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International Politics on the World Stage, Brief 4/e
World Politics: International Politics on the World Stage, Brief, 4/e
John T. Rourke, University of Connecticut - Storrs
Mark A. Boyer, University of Connecticut - Storrs

Preserving and Enhancing the Global Commons

Deforestation and Desertification

While those of us in the developed countries of the world tend to think of environmental deterioration as the consequence of our heavily industrialized economies, in fact the worst examples of current environmental degradation are found within the world's less developed regions. There, high population growth rates and economies limited primarily to farming have forced the increasing use of more marginal (less suited to cultivation) land. In the world's grassland and arid environments, which occupy approximately 40 percent of the world's total land area, increasing cultivation pressures are turning vulnerable areas into deserts incapable of sustaining agricultural productivity.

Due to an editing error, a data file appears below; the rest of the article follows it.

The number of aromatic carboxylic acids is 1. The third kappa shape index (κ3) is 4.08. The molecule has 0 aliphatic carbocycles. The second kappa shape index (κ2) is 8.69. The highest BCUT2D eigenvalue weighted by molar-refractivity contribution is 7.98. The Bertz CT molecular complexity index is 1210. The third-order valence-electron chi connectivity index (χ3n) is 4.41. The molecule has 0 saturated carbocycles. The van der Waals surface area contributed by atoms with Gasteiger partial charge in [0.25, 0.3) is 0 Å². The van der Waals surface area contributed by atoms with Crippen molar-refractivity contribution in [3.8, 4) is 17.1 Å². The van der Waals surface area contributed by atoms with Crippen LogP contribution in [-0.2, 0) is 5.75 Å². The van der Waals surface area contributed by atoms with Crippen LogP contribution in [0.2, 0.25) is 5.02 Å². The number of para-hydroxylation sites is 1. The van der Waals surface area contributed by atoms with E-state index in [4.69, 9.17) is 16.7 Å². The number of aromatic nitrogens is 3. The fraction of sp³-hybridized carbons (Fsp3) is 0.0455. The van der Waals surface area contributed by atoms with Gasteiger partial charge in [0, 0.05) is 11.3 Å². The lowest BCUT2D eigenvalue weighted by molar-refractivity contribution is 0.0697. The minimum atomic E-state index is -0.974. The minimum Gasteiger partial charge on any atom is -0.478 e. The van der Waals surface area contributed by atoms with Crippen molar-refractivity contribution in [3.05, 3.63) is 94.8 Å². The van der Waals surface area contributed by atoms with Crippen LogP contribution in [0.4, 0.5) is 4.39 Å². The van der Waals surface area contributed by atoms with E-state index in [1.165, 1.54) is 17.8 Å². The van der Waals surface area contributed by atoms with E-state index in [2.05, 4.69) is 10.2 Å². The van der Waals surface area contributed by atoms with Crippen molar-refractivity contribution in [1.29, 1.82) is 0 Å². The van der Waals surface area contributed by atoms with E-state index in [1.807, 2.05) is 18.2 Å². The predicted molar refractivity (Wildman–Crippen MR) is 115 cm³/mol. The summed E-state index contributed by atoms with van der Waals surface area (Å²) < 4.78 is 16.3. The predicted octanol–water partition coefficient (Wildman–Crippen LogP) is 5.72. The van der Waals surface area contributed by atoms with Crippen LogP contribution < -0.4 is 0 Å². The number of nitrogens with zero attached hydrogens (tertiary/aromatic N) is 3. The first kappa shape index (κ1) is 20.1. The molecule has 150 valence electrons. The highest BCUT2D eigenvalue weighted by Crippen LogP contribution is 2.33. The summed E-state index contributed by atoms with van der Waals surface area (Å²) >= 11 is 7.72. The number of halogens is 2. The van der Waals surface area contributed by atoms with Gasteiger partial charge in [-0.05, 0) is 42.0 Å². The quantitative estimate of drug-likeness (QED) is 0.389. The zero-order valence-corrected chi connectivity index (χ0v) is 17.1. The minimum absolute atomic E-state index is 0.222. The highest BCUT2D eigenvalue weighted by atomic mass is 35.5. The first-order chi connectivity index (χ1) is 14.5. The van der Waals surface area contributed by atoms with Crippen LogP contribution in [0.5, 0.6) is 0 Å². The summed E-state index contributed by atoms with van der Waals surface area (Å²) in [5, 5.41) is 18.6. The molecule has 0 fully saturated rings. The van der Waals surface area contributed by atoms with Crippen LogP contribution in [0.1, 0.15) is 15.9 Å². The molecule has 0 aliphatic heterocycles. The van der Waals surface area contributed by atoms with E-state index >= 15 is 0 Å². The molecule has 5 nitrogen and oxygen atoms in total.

In the world's forested regions, particularly in the tropical forests of Middle and South America, Africa, and Asia, a similar process is occurring: increasing pressure for more farmland is creating a process of deforestation or forest clearing that destroys the soil, reduces the biological diversity of the forest regions, and ultimately may have the capacity to alter the global climate by contributing to an increase in carbon dioxide in the atmosphere. This increases the heat trapped in the atmosphere and enhances the greenhouse effect.